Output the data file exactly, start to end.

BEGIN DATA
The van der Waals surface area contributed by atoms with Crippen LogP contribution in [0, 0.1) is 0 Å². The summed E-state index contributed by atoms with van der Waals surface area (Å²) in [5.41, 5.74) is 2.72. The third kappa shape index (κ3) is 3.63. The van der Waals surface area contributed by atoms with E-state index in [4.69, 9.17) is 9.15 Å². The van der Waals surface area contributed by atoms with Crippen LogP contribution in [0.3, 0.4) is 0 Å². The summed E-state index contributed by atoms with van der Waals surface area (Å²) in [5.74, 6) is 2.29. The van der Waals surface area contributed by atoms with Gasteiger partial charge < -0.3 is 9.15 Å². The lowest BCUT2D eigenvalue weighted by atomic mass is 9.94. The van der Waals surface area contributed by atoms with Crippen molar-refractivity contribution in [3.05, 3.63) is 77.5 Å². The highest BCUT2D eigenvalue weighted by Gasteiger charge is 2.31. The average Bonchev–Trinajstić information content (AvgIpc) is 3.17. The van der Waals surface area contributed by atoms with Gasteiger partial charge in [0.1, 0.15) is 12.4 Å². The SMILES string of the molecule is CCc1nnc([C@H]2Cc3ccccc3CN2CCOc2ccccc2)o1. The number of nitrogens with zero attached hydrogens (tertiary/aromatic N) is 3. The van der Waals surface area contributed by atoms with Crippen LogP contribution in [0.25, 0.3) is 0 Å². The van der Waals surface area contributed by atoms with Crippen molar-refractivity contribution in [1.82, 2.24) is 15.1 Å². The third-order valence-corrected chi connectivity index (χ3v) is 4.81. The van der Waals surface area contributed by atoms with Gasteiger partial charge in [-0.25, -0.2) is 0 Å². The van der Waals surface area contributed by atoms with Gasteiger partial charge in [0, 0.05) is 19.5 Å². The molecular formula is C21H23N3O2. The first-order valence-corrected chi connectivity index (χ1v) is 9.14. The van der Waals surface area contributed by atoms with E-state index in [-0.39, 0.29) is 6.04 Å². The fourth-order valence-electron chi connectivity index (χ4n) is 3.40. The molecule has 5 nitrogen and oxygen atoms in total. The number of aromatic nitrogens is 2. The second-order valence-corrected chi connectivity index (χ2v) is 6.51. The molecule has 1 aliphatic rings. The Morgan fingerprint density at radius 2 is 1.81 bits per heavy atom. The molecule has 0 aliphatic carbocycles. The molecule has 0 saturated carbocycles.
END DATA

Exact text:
The van der Waals surface area contributed by atoms with Crippen LogP contribution in [0, 0.1) is 0 Å². The summed E-state index contributed by atoms with van der Waals surface area (Å²) in [5.41, 5.74) is 2.72. The third kappa shape index (κ3) is 3.63. The van der Waals surface area contributed by atoms with E-state index in [4.69, 9.17) is 9.15 Å². The van der Waals surface area contributed by atoms with Crippen LogP contribution in [0.3, 0.4) is 0 Å². The summed E-state index contributed by atoms with van der Waals surface area (Å²) in [5.74, 6) is 2.29. The van der Waals surface area contributed by atoms with Gasteiger partial charge < -0.3 is 9.15 Å². The lowest BCUT2D eigenvalue weighted by atomic mass is 9.94. The van der Waals surface area contributed by atoms with Crippen molar-refractivity contribution in [3.05, 3.63) is 77.5 Å². The highest BCUT2D eigenvalue weighted by Gasteiger charge is 2.31. The average Bonchev–Trinajstić information content (AvgIpc) is 3.17. The van der Waals surface area contributed by atoms with Gasteiger partial charge in [0.1, 0.15) is 12.4 Å². The SMILES string of the molecule is CCc1nnc([C@H]2Cc3ccccc3CN2CCOc2ccccc2)o1. The number of nitrogens with zero attached hydrogens (tertiary/aromatic N) is 3. The van der Waals surface area contributed by atoms with Crippen LogP contribution in [0.25, 0.3) is 0 Å². The van der Waals surface area contributed by atoms with Crippen molar-refractivity contribution in [1.82, 2.24) is 15.1 Å². The third-order valence-corrected chi connectivity index (χ3v) is 4.81. The van der Waals surface area contributed by atoms with Gasteiger partial charge in [-0.25, -0.2) is 0 Å². The van der Waals surface area contributed by atoms with Gasteiger partial charge in [0, 0.05) is 19.5 Å². The molecular formula is C21H23N3O2. The first-order valence-corrected chi connectivity index (χ1v) is 9.14. The van der Waals surface area contributed by atoms with E-state index in [-0.39, 0.29) is 6.04 Å². The fourth-order valence-electron chi connectivity index (χ4n) is 3.40. The molecule has 5 nitrogen and oxygen atoms in total. The number of aromatic nitrogens is 2. The second-order valence-corrected chi connectivity index (χ2v) is 6.51. The molecule has 1 aliphatic rings. The Morgan fingerprint density at radius 2 is 1.81 bits per heavy atom. The molecule has 0 aliphatic carbocycles. The molecule has 0 saturated carbocycles.